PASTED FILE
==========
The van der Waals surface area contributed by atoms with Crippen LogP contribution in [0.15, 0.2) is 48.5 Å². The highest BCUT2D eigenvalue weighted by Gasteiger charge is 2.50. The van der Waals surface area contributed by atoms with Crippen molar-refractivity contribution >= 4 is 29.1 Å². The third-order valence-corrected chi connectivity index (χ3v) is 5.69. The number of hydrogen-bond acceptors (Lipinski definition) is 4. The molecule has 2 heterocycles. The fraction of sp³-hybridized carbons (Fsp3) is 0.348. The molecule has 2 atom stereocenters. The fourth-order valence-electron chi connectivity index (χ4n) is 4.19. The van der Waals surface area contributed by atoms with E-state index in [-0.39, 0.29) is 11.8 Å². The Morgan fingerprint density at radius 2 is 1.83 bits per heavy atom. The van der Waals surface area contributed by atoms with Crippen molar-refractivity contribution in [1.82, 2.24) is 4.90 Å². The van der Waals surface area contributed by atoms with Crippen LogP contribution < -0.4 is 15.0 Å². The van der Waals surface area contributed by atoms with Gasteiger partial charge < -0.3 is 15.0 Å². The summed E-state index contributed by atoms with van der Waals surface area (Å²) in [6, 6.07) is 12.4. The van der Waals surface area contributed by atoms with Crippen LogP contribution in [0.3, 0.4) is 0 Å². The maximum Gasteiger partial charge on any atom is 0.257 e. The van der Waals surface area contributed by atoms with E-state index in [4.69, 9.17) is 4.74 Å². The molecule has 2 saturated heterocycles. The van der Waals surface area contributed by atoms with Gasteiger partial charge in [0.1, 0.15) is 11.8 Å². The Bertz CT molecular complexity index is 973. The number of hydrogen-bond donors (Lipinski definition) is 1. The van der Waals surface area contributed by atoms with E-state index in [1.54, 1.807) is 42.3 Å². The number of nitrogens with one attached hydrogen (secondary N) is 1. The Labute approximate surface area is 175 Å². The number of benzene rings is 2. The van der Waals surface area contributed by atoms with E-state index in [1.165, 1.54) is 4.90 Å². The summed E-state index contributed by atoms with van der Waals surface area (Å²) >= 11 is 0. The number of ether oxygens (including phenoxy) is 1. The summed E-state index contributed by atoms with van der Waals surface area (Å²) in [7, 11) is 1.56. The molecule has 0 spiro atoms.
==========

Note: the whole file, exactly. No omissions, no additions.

The van der Waals surface area contributed by atoms with Crippen LogP contribution in [0.15, 0.2) is 48.5 Å². The highest BCUT2D eigenvalue weighted by Gasteiger charge is 2.50. The van der Waals surface area contributed by atoms with Crippen molar-refractivity contribution >= 4 is 29.1 Å². The third-order valence-corrected chi connectivity index (χ3v) is 5.69. The number of hydrogen-bond acceptors (Lipinski definition) is 4. The molecule has 2 heterocycles. The fraction of sp³-hybridized carbons (Fsp3) is 0.348. The molecule has 2 atom stereocenters. The fourth-order valence-electron chi connectivity index (χ4n) is 4.19. The van der Waals surface area contributed by atoms with E-state index in [-0.39, 0.29) is 11.8 Å². The Morgan fingerprint density at radius 2 is 1.83 bits per heavy atom. The van der Waals surface area contributed by atoms with Crippen molar-refractivity contribution in [1.82, 2.24) is 4.90 Å². The van der Waals surface area contributed by atoms with Crippen LogP contribution < -0.4 is 15.0 Å². The van der Waals surface area contributed by atoms with Gasteiger partial charge < -0.3 is 15.0 Å². The summed E-state index contributed by atoms with van der Waals surface area (Å²) in [6, 6.07) is 12.4. The van der Waals surface area contributed by atoms with Crippen LogP contribution in [0.3, 0.4) is 0 Å². The maximum Gasteiger partial charge on any atom is 0.257 e. The van der Waals surface area contributed by atoms with E-state index in [4.69, 9.17) is 4.74 Å². The molecule has 2 saturated heterocycles. The van der Waals surface area contributed by atoms with Gasteiger partial charge in [0.1, 0.15) is 11.8 Å². The Bertz CT molecular complexity index is 973. The number of hydrogen-bond donors (Lipinski definition) is 1. The van der Waals surface area contributed by atoms with E-state index in [1.54, 1.807) is 42.3 Å². The number of nitrogens with one attached hydrogen (secondary N) is 1. The Labute approximate surface area is 175 Å². The number of benzene rings is 2. The van der Waals surface area contributed by atoms with E-state index in [1.165, 1.54) is 4.90 Å². The summed E-state index contributed by atoms with van der Waals surface area (Å²) >= 11 is 0. The number of ether oxygens (including phenoxy) is 1. The summed E-state index contributed by atoms with van der Waals surface area (Å²) in [7, 11) is 1.56. The molecule has 0 spiro atoms.